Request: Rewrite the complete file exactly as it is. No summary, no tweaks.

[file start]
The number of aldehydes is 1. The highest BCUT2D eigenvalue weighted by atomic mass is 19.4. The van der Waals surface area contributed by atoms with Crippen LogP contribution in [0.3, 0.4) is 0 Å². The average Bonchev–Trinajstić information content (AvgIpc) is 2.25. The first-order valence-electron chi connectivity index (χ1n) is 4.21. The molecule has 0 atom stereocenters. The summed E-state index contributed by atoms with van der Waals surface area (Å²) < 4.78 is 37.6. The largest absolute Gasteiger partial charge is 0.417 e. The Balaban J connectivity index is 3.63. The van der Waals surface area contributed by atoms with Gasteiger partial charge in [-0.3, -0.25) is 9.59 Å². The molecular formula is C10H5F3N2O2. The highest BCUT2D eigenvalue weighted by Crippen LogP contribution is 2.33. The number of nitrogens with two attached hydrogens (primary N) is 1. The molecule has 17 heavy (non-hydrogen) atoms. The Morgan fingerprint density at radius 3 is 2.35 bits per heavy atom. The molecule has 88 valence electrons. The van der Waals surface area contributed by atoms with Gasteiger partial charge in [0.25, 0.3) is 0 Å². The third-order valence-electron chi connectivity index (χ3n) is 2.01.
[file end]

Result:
The number of aldehydes is 1. The highest BCUT2D eigenvalue weighted by atomic mass is 19.4. The van der Waals surface area contributed by atoms with Crippen LogP contribution in [0.3, 0.4) is 0 Å². The average Bonchev–Trinajstić information content (AvgIpc) is 2.25. The first-order valence-electron chi connectivity index (χ1n) is 4.21. The molecule has 0 atom stereocenters. The summed E-state index contributed by atoms with van der Waals surface area (Å²) < 4.78 is 37.6. The largest absolute Gasteiger partial charge is 0.417 e. The Balaban J connectivity index is 3.63. The van der Waals surface area contributed by atoms with Gasteiger partial charge in [-0.3, -0.25) is 9.59 Å². The molecular formula is C10H5F3N2O2. The highest BCUT2D eigenvalue weighted by Crippen LogP contribution is 2.33. The number of nitrogens with two attached hydrogens (primary N) is 1. The molecule has 17 heavy (non-hydrogen) atoms. The Morgan fingerprint density at radius 3 is 2.35 bits per heavy atom. The molecule has 88 valence electrons. The van der Waals surface area contributed by atoms with Gasteiger partial charge in [0.25, 0.3) is 0 Å². The third-order valence-electron chi connectivity index (χ3n) is 2.01.